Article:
(Originally posted in March 2012. Enjoy!)
It’s a form of fraud. A store offers a great item at a great price, but when you show up, that product is gone and you’re shown something “just as good” but at a higher price.
If you recognize the scam, you turn on your heels and leave empty handed.
There’s a spiritual version of bait and switch, too. And most people buy it hook, line, and sinker.
Here’s how it works:
You’re trying to change a longstanding habit and realize you need a higher power in order to do it. Jesus’ life, death, and resurrection reveal He is more than willing to give Himself to you.
Jesus giving Himself to you? That’s a great deal! There’s the bait. (And in this case, it’s not a scam, He’s really offering.)
And here comes the switch.
Someone replaces the original offer: You bring your old destructive habits, Jesus gives you Himself.
With this one: You bring your old destructive habits, you get a list of godly things to do.
Pray, memorize Scripture, tithe, go to church, fast, serve, attend recovery groups, get accountability, read this book, listen to that sermon series, have more faith.
There is nothing wrong with these. (In fact, I try to practice them all.) But recognize this: They are not God.
If you’re going to find freedom from something you’re habitually doing, it’s not going to come primarily by something you do.
Don’t fall for the scam.
Instead, look Jesus in the face and say “Yes” to the deal He’s offering. As many times as you need to. When you think you deserve Him most and especially when you deserve Him least. He’s here, giving Himself to you.
I’d love to hear from you! What helps you recognize and avoid the bait and switch? What helps you say yes to God? Leave a comment below.
I sing praise songs that me remind me that no matter what I believe Jesus loves me and I read scriptures that tell me that. I am confused because if I do not turn to the things you said I should not tell others to do I find no peace.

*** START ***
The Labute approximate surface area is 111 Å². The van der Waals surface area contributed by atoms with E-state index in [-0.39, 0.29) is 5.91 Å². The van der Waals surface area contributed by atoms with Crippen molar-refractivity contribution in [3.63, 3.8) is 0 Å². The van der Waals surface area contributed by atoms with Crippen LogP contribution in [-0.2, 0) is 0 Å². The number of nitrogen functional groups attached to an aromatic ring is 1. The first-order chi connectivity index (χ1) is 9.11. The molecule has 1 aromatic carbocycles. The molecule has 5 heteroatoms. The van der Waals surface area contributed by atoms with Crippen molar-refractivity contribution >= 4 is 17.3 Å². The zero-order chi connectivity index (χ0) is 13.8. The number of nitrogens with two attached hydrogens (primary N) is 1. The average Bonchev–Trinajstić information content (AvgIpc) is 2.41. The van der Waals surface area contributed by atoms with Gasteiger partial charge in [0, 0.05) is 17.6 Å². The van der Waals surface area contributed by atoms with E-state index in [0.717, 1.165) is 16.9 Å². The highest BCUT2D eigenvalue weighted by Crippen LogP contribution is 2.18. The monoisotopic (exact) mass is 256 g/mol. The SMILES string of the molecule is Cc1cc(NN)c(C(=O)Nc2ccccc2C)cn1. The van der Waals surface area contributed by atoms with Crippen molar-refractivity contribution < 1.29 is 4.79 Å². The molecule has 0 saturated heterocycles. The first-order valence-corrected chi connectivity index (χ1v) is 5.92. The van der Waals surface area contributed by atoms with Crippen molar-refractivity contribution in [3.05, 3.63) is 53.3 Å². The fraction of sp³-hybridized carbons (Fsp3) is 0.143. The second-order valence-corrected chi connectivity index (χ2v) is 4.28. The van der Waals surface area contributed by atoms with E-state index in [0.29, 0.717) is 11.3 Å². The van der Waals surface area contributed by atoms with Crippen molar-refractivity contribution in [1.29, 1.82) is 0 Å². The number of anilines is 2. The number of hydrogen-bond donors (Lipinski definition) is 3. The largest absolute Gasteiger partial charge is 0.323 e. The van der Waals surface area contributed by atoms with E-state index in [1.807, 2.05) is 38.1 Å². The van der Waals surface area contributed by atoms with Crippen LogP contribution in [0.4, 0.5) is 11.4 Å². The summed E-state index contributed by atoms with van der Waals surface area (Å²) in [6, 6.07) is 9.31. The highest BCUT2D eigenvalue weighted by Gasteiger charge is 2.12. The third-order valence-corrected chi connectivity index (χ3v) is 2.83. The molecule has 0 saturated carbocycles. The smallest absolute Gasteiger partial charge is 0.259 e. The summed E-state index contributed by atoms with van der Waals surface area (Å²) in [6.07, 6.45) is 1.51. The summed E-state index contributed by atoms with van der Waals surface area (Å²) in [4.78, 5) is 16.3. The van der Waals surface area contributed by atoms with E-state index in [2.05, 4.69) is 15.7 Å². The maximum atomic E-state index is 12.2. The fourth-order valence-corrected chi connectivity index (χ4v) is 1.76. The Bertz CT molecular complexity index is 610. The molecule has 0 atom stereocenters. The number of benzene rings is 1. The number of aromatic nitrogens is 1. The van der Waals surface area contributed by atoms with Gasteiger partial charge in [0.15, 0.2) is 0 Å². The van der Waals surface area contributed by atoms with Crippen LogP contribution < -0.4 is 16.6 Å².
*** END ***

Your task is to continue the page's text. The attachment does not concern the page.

Gail, thank you.
To clarify, I didn’t say we shouldn’t encourage others (or ourselves) to practice spiritual disciplines like those mentioned in my post. They can be a meaningful part of how we make space in our lives for Jesus. But we can make the mistake of believing Jesus’ power, peace, healing, love, etc. are in the disciplines, rather than given through the disciplines.
Maybe this illustration will help: Right now, I’m enjoying a cup of coffee. I love the aroma coming from the cup, the warmth of the cup as I hold it in my hands, and the taste in my mouth when I hold the cup to my lips. I use the cup because it’s harder for me to experience all of this without it. But the cup is not the point. The coffee is. Because I enjoy coffee, I reach for the best cup (I prefer a good pottery mug) I can find, and of course I tell others to use one too. But what I really want is not a mug, and what I really want to share with them is not a mug. It’s good coffee.
Not a perfect illustration, but maybe it helps?
You’re right, it can get confusing. I think it’s one of the reasons this form of “bait and switch” is so easy to slip into.
Thanks for sharing again..
All of Jesus’s messages were connected to
His invitation to come to Him. After you’ve
been in a fellowship for many years, you can
loose sharp discernment if you’re truly coming
in fresh surrender to Him or are just depending
on the church support lifelines to meet your
needs. I’ve learn through trial & error that
my greatest need is Him, no matter what the
storms of life or winds of adversity bring my
May we not be taken, bait, hook and sinker by
another fish story. He is all we need but we really
never come to know that until He’s all we
His peace be upon you